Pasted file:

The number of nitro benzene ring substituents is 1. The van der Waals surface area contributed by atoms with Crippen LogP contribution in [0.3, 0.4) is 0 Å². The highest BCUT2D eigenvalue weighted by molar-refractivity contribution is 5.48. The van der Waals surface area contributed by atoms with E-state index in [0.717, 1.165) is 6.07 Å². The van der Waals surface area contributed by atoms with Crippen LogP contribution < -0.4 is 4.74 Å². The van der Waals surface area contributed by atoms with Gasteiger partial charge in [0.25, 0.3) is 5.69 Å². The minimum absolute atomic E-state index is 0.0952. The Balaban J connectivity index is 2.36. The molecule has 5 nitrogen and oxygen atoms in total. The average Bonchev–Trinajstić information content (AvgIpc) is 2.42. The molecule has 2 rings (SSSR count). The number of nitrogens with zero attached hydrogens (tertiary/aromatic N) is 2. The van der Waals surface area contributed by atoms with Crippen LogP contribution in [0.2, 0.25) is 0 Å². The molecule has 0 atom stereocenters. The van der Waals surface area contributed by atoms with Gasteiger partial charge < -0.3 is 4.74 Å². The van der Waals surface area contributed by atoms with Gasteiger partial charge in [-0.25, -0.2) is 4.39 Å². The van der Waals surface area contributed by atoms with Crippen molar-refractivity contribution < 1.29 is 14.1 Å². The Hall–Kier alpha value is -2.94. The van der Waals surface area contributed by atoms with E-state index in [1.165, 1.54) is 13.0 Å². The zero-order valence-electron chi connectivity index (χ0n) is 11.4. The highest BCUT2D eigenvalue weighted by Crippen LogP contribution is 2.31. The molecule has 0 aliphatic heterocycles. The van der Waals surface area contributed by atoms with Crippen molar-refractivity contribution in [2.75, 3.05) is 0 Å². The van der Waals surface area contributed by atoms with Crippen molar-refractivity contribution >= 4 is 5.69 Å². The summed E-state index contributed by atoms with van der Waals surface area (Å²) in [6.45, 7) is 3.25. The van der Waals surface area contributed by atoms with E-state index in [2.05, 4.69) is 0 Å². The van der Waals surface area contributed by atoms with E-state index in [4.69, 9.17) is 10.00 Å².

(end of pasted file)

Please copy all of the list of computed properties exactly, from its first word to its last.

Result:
The number of nitro benzene ring substituents is 1. The van der Waals surface area contributed by atoms with Crippen LogP contribution in [0.3, 0.4) is 0 Å². The highest BCUT2D eigenvalue weighted by molar-refractivity contribution is 5.48. The van der Waals surface area contributed by atoms with E-state index in [0.717, 1.165) is 6.07 Å². The van der Waals surface area contributed by atoms with Crippen LogP contribution < -0.4 is 4.74 Å². The van der Waals surface area contributed by atoms with Gasteiger partial charge in [0.25, 0.3) is 5.69 Å². The minimum absolute atomic E-state index is 0.0952. The Balaban J connectivity index is 2.36. The molecule has 5 nitrogen and oxygen atoms in total. The average Bonchev–Trinajstić information content (AvgIpc) is 2.42. The molecule has 2 rings (SSSR count). The number of nitrogens with zero attached hydrogens (tertiary/aromatic N) is 2. The van der Waals surface area contributed by atoms with Crippen LogP contribution in [0.2, 0.25) is 0 Å². The molecule has 0 atom stereocenters. The van der Waals surface area contributed by atoms with Gasteiger partial charge < -0.3 is 4.74 Å². The van der Waals surface area contributed by atoms with Gasteiger partial charge in [-0.25, -0.2) is 4.39 Å². The van der Waals surface area contributed by atoms with Crippen molar-refractivity contribution < 1.29 is 14.1 Å². The Hall–Kier alpha value is -2.94. The van der Waals surface area contributed by atoms with E-state index in [1.165, 1.54) is 13.0 Å². The zero-order valence-electron chi connectivity index (χ0n) is 11.4. The highest BCUT2D eigenvalue weighted by Crippen LogP contribution is 2.31. The molecule has 0 aliphatic heterocycles. The van der Waals surface area contributed by atoms with Crippen molar-refractivity contribution in [2.75, 3.05) is 0 Å². The van der Waals surface area contributed by atoms with Crippen molar-refractivity contribution >= 4 is 5.69 Å². The summed E-state index contributed by atoms with van der Waals surface area (Å²) in [6.45, 7) is 3.25. The van der Waals surface area contributed by atoms with E-state index in [2.05, 4.69) is 0 Å². The van der Waals surface area contributed by atoms with E-state index in [4.69, 9.17) is 10.00 Å².